A recent editorial in Critical Care Nurse titled “Could It Be Menopause?”1 sparked significant disquiet in the online nursing community. The editorial invited readers to consider the degree to which menopause contributes to nurse burnout, during the COVID-19 pandemic and before. Perimenopause and menopause, along with other health concerns for women and people with uteruses, are poorly understood and poorly addressed in health care,2 for patients and providers alike. Not all nurses experience menopause, not all women experience menopause, and not all people who experience menopause are women. Although the symptoms associated with menopause may mirror burnout, linking the experience of burnout with menopause in the midst of a pandemic introduces an unintended liability that off-loads burnout onto individual nurses and echoes the oft-weaponized notion of “hysteria,” a catchall diagnosis used to dismiss and demean women.
The realities of nursing are more than sufficient to account for the grinding burnout nurses are experiencing. In a study conducted shortly before the start of the pandemic, researchers found that as many as one-third of US nurses were experiencing burnout.3 We entered the pandemic under suboptimal conditions, which have continued to worsen as the pandemic endures.4 Amidst the despair, grind, trauma, and gaslighting, we go on, marking birthdays, anniversaries, holidays, and milestone achievements as well as the more mundane things that shape our lives such as puberty, school, allergies, grading, chores, and even menopause. These daily realities are important; they keep us anchored in an otherwise bleak landscape and push us to navigate the dialectic among the needs, realities, expectations, and desires of the individual nurse and the unremitting strain of a health care system in crisis.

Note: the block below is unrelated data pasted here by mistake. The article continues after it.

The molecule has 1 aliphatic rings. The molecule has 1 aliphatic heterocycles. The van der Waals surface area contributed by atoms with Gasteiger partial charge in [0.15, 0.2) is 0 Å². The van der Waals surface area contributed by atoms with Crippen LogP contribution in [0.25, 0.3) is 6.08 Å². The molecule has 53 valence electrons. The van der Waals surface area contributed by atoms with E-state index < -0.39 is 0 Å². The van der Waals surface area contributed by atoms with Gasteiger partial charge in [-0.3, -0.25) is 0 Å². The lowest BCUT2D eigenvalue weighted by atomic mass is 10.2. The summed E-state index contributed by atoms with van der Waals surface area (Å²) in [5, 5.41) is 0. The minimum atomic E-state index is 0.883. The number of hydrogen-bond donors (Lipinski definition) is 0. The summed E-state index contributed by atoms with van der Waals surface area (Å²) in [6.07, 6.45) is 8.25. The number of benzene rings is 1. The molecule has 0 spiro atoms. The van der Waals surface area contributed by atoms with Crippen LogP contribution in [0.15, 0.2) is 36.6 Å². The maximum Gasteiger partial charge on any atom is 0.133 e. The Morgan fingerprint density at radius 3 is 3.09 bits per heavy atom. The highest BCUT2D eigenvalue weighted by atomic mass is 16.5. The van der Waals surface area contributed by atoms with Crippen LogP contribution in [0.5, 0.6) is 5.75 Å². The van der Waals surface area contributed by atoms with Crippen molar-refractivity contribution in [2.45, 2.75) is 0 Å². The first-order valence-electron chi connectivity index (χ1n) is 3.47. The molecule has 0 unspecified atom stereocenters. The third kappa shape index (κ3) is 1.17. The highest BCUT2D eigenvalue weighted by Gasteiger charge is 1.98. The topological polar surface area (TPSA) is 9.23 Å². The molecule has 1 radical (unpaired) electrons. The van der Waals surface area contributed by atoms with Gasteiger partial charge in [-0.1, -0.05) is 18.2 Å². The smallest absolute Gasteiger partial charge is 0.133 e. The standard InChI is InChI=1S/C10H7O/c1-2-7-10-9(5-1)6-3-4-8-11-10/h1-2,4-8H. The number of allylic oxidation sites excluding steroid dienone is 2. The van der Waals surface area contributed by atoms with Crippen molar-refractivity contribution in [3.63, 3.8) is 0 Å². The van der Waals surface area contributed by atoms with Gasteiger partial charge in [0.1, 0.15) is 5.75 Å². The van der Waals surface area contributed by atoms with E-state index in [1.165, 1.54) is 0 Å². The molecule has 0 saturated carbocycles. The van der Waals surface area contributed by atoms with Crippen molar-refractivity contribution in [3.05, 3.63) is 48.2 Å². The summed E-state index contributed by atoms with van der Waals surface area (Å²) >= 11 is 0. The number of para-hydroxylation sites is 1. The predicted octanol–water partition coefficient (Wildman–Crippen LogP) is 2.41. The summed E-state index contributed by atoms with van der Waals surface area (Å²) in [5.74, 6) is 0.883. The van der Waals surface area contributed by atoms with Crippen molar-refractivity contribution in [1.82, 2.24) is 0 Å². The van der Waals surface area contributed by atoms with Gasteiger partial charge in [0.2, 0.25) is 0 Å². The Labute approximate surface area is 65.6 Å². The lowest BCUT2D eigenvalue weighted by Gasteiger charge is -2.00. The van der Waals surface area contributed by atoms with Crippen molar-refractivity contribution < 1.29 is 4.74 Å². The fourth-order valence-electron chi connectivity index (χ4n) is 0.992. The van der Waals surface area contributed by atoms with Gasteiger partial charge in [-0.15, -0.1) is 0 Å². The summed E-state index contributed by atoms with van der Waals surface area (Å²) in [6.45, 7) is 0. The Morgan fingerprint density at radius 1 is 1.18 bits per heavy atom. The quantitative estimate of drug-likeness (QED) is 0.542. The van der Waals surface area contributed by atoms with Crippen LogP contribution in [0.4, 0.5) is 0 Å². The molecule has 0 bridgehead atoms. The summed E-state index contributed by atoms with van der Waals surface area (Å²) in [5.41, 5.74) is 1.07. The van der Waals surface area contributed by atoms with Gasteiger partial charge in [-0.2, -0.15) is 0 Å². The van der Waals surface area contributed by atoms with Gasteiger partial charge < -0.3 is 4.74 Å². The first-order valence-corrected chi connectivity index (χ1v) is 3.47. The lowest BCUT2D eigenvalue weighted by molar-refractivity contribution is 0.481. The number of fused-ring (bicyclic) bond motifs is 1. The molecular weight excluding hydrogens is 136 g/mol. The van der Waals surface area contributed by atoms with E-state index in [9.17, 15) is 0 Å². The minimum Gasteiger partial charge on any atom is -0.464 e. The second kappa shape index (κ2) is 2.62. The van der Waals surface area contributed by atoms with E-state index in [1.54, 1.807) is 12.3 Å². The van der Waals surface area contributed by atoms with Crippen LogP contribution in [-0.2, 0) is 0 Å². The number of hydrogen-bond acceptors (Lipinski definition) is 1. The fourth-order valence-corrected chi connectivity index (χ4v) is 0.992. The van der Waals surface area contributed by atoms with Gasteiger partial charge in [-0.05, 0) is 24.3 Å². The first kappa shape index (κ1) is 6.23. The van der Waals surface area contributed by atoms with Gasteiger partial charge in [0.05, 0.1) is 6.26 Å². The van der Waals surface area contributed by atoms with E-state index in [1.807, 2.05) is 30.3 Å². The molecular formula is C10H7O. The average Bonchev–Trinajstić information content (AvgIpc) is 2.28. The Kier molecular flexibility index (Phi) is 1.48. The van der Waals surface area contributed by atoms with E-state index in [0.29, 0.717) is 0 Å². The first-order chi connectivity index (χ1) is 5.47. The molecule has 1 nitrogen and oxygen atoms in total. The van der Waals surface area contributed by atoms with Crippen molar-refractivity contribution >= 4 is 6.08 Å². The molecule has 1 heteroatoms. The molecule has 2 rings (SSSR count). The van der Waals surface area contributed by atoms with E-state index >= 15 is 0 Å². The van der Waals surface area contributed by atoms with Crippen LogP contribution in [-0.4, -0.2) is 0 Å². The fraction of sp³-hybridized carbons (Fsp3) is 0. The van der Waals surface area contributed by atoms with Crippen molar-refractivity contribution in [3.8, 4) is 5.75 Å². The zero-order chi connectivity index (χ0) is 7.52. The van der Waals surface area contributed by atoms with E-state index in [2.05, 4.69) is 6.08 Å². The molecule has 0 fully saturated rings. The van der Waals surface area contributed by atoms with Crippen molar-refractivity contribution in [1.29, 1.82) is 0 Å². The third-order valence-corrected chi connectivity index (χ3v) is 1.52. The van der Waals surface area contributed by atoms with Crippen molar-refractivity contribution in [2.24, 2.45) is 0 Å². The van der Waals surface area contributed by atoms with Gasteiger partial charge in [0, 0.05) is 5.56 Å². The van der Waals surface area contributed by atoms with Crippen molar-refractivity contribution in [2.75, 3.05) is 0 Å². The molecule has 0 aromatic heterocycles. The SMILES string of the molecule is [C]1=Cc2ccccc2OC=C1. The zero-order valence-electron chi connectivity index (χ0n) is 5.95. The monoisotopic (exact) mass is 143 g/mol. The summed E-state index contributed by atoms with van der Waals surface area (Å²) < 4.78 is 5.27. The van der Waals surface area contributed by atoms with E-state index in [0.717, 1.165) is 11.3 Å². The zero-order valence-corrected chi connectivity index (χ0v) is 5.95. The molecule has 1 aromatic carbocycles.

The pandemic is not over and the traumas that nurses face are ongoing. In late December, as many health care providers simultaneously celebrated the holidays and braced for a postholiday COVID surge, both the Centers for Disease Control and Prevention and the American Heart Association put forth deeply troubling recommendations. The Centers for Disease Control and Prevention, acceding to business pressures, shortened recommended quarantine time for health care workers who are COVID positive5 and allowed the possibility of health care workers returning to work with an active COVID infection to mitigate workforce strain.6 Concurrently, the American Heart Association rolled back previous guidelines and now recommends against any delay in the initiation of cardiopulmonary resuscitation, including any pause for a vaccinated health care worker to don personal protective equipment.7 This recommendation exposes health care workers to COVID-19 for heroic but futile efforts, given the abysmal success rate of cardiopulmonary resuscitation for COVID patients.8 Taken in combination, these recommendations suggest the health care workforce is disposable—a message not lost on health care workers.9–11 The effects of these systemic, structural, and institutional failures cannot and will not be mitigated by nonpharmacological interventions or hormone replacement therapy,1 nor can gratitude practice12 or shower heads13 alleviate burnout, as recent American Nurses Association campaigns suggest. Ultimately, systemic problems cannot be solved by individual-focused solutions and, even more critical, individualist interventions tend to obscure upstream culpability.